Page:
|Wind Turbine||HevAir 3K|
|Turbine Type||Upwind, Horizontal Axis|
|No. of Baldes||3|
|Blade Material||Glass Reinforced Polyester|
|Rotor Diameter||3.6 m|
|Max. Power||2.8 Kw|
|Rated Windspeed||13 m/s|
|Overspeed Protection||Passive, Manual Tail Furling|
|Direction Control||Passive Yaw|
|Weather Protection||Galvanised, Painted, Fibreglass Cover|
The HevAir 3k wind turbine can help in reducing your dependency on fossil fuels and with the ever increasing costs associated with buying energy. This neat and rugged wind turbine will quietly and efficiently pump out the power whenever the wind is blowing. Its simple yet sturdy design will insure that throughout its lifetime this wind turbine will perform reliably and give trouble free operation. Install this wind turbine and let it do its work without having to worry about it.
The wind turbine employs passive yaw control to protect itself from overspeed conditions. This passive yaw control allows the wind turbine to create an angle between the blade rotor plane and the oncoming wind direction. Introducing this angle has the effect of reducing the amount of wind power that the blades can capture; thereby protecting the wind turbine from exceeding its rated RPM. This type of control is known as furling.
The wind turbine faces itself into the direction of the oncoming wind in normal operation. When the windspeed increases past the rated windspeed the turbine begins to create the angle, this angle becomes greater as the windspeed continues to increase until the angle reaches nearly 90° at which stage the amount of wind power the turbine can capture has been minimised to its rated power.
In a situation where the windspeed is expected to be very high (i.e. a storm) the furling mechanism can be operated manually from the base of the tower so that the angle can be maintained at 90° for the duration of the storm. This introduces an extra safety feature that allows the turbine to protect itself from the destructive winds of a storm.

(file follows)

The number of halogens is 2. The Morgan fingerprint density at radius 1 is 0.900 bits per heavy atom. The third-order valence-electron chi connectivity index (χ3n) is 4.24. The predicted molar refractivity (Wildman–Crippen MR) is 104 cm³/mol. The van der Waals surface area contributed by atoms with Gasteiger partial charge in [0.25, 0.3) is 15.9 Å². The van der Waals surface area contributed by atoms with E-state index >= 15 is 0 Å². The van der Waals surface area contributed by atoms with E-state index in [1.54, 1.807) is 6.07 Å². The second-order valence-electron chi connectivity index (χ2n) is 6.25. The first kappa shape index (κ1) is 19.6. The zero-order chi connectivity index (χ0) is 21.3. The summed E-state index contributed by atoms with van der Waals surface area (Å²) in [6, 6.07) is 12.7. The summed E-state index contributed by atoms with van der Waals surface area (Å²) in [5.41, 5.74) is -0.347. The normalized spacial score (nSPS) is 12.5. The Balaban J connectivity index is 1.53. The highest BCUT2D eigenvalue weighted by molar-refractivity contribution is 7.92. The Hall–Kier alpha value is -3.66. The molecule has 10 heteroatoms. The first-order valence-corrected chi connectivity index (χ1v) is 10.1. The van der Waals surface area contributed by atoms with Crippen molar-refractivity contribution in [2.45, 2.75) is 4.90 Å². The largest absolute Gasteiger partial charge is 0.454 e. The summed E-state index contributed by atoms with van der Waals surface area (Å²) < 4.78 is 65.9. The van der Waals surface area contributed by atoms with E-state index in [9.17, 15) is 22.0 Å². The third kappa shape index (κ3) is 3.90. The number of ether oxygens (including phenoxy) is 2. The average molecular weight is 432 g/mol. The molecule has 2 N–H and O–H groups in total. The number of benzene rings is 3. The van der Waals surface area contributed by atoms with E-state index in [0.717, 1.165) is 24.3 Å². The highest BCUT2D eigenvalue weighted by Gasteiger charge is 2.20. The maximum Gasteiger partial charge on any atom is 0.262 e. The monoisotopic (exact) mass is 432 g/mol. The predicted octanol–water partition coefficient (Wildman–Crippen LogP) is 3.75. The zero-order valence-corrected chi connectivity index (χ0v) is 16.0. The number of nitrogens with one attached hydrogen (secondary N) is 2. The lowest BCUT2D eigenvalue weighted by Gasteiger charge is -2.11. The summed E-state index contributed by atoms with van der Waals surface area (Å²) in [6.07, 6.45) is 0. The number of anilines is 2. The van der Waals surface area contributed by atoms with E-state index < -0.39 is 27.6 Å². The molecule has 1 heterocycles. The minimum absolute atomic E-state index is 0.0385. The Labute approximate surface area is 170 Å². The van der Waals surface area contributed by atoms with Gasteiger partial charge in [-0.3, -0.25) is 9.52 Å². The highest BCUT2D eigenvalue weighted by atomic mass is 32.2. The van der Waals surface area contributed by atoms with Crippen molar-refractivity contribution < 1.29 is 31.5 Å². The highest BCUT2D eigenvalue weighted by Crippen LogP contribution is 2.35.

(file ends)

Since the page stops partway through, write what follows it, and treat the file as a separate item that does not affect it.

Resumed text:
Passive Yaw Explained
To compare the way the passive yaw control works to a more common situation imagine standing at the side of a lake and dropping a flat stone vertically. The stone will hit the water and sink. Now imagine throwing that stone at an angle close to horizontal out into the lake. The stone will impact the water and then bounce off the water and continue on. (In Ireland this is called skimming).
In the situation where the stone is dropped vertically all of the energy the stone had is transfered into the water. When the stone was thrown at an angle only some of the energy the stone had is transfered to the water while the rest is used to allow the stone bounce off the water and continue travelling.
The Mean Wind Speed is the average yearly wind speed that occurs at the site location.
The Annual Kwh is the Annual Kilowatt Hours that the wind turbine is expected to produce based on the Mean Wind Speed.
The Mean Power is the average instantaneous power that the turbine produces based on the Mean Wind Speed. This power is different to the power suggested by the power curve as it takes into account the variable nature of the wind (i.e. the wind never blows at a constant speed, it is continuously changing). The power curve shows the power output of the wind turbine under steady wind conditions.
The above calculations are also based on the assumption that the Wind Speed Standard Deviation / Mean Wind Speed = 0.52. This quantity is essentially a way of describing the occurrence frequency of the Mean Wind Speed. (i.e. how often is the Mean Wind Speed expected to occur throughout the year).
|Mean Wind Speed (m/s)||Mean Power (Kw)||Annual Kwh|